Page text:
Nodes Knotenpunkte bitcoin network system verify blocks transactions
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Why Bitcoin will never be hacked

Sometimes it is claimed, that because it is digital, Bitcoin can be hacked in various ways, for example in order to steal money and/or alter its algorithm.

It is also said that if someone were to write a new Blockchain with new values, he or she would be able to reverse transactions or create new ones at will. Given that private Bitcoin keys are generated randomly and this can take place offline, there is evidently no mechanism to check whether or not a key has been used before. It is therefore possible to keep on generating new keys until such time as a so-called “key collision” occurs. That would mean that a key had been generated that was already in existence, with which Bitcoins could be stolen.

Bitcoin is a decentralized network comprising hundreds of thousands of Bitcoin nodes located on computers worldwide. They all operate according to the same rules, with which each node is in agreement. If a node is hacked – which is possible, but improbable – it at once become incompatible with the rest of the network.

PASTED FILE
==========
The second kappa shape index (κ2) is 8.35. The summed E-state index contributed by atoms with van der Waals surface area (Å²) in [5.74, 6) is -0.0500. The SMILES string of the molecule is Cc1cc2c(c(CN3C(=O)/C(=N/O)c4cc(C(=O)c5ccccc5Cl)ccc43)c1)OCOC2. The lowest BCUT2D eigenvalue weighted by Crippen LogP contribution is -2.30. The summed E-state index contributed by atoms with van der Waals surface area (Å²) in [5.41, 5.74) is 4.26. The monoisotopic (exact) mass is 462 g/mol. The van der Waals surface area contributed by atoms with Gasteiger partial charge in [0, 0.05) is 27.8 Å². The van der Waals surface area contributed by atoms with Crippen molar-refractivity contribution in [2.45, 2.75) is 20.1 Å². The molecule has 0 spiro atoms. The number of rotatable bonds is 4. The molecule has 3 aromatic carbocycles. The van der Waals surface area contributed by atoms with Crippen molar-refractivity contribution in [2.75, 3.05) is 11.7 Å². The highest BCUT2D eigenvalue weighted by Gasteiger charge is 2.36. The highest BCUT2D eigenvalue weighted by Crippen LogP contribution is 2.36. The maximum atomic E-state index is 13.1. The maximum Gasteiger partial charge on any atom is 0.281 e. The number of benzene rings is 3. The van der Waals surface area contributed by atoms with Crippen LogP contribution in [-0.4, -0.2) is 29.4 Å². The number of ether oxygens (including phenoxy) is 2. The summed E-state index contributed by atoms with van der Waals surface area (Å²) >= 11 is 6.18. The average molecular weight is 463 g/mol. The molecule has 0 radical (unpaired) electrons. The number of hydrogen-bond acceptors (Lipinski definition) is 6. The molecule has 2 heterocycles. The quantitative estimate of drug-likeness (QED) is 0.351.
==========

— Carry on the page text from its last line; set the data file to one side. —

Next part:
If there are private codes located at a node that have access to Bitcoins, a hacker could steal these. But the hacker would have to use them in compliance with the rules adhered to by the rest of the network, otherwise the transaction would be declined.

As far as rewriting the Blockchain or writing a new one is concerned, Bitcoin mining uses a system entitled “proof of work”. This means that computing power and cost is required in order to create a new block with valid transactions and successfully attach this to the Blockchain. Since every block builds on the block before it, no one can successfully create a new block without recreating every block that comes after it. Writing a new block comes at huge computing cost. Rewriting the last valid block of 10 minutes ago would require the same computing power as that expended by all the other Bitcoin miners throughout the world. But even if this were to succeed, one would still be one block behind, since in the time taken to create the new false block, other miners will also have created another new block. If you go back several blocks, in the next ten minutes you will need as much electrical power as the rest of the mining world to make sure your newly written chain is valid.

The costs of such an attack would be extraordinarily high. Even if the transactions that were reversed were in some way so valuable as to make it worthwhile, it would be more practical to use this huge computing power to create new Bitcoin blocks “honestly”. On the one hand, this would yield a significantly higher reward. While on the other hand, a successful attack would at once destroy confidence in Bitcoin and whatever value that was derived from rewriting the chain would immediately be eliminated.

As for important collision attacks, the assumption that this is viable is based on a misunderstanding of the magnitude of the numbers concerned and therefore of the computing power and cost entailed in a key collision.